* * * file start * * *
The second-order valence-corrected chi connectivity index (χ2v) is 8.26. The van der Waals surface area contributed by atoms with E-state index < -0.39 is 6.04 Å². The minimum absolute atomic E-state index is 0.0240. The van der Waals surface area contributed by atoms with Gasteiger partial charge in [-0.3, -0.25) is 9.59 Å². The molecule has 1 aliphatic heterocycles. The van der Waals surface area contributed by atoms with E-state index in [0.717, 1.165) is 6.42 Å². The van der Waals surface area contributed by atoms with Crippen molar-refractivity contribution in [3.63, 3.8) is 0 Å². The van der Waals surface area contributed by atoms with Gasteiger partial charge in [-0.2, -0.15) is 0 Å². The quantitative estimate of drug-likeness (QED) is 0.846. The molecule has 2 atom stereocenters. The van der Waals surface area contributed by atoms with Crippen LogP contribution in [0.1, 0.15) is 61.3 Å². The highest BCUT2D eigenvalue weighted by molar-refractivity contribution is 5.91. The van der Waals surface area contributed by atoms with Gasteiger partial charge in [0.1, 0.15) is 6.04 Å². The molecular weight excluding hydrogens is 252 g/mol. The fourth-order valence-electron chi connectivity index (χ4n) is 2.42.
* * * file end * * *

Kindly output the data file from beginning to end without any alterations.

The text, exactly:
The second-order valence-corrected chi connectivity index (χ2v) is 8.26. The van der Waals surface area contributed by atoms with E-state index < -0.39 is 6.04 Å². The minimum absolute atomic E-state index is 0.0240. The van der Waals surface area contributed by atoms with Gasteiger partial charge in [-0.3, -0.25) is 9.59 Å². The molecule has 1 aliphatic heterocycles. The van der Waals surface area contributed by atoms with E-state index in [0.717, 1.165) is 6.42 Å². The van der Waals surface area contributed by atoms with Crippen molar-refractivity contribution in [3.63, 3.8) is 0 Å². The van der Waals surface area contributed by atoms with Gasteiger partial charge in [-0.2, -0.15) is 0 Å². The quantitative estimate of drug-likeness (QED) is 0.846. The molecule has 2 atom stereocenters. The van der Waals surface area contributed by atoms with Crippen LogP contribution in [0.1, 0.15) is 61.3 Å². The highest BCUT2D eigenvalue weighted by molar-refractivity contribution is 5.91. The van der Waals surface area contributed by atoms with Gasteiger partial charge in [0.1, 0.15) is 6.04 Å². The molecular weight excluding hydrogens is 252 g/mol. The fourth-order valence-electron chi connectivity index (χ4n) is 2.42.